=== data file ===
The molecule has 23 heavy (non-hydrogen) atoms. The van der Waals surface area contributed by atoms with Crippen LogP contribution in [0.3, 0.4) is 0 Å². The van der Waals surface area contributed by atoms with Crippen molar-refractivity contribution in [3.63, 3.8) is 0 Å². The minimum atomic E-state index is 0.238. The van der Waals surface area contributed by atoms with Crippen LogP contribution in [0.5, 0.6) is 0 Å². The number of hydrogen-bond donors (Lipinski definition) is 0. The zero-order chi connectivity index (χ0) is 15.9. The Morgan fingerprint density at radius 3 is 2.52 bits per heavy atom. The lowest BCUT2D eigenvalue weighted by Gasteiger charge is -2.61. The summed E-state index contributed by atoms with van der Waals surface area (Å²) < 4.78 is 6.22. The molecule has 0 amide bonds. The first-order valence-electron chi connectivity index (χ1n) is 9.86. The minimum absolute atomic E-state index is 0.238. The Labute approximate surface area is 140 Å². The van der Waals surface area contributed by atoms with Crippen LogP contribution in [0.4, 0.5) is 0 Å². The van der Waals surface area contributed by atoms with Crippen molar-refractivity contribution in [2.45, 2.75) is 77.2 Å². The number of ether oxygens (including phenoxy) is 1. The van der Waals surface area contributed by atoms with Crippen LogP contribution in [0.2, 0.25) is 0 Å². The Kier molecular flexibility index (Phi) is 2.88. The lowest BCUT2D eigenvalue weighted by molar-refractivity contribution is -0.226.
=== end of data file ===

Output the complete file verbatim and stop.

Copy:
The molecule has 23 heavy (non-hydrogen) atoms. The van der Waals surface area contributed by atoms with Crippen LogP contribution in [0.3, 0.4) is 0 Å². The van der Waals surface area contributed by atoms with Crippen molar-refractivity contribution in [3.63, 3.8) is 0 Å². The minimum atomic E-state index is 0.238. The van der Waals surface area contributed by atoms with Crippen LogP contribution in [0.5, 0.6) is 0 Å². The number of hydrogen-bond donors (Lipinski definition) is 0. The zero-order chi connectivity index (χ0) is 15.9. The Morgan fingerprint density at radius 3 is 2.52 bits per heavy atom. The lowest BCUT2D eigenvalue weighted by Gasteiger charge is -2.61. The summed E-state index contributed by atoms with van der Waals surface area (Å²) < 4.78 is 6.22. The molecule has 0 amide bonds. The first-order valence-electron chi connectivity index (χ1n) is 9.86. The minimum absolute atomic E-state index is 0.238. The Labute approximate surface area is 140 Å². The van der Waals surface area contributed by atoms with Crippen LogP contribution in [0.4, 0.5) is 0 Å². The van der Waals surface area contributed by atoms with Crippen molar-refractivity contribution in [2.45, 2.75) is 77.2 Å². The number of ether oxygens (including phenoxy) is 1. The van der Waals surface area contributed by atoms with Crippen LogP contribution in [0.2, 0.25) is 0 Å². The Kier molecular flexibility index (Phi) is 2.88. The lowest BCUT2D eigenvalue weighted by molar-refractivity contribution is -0.226.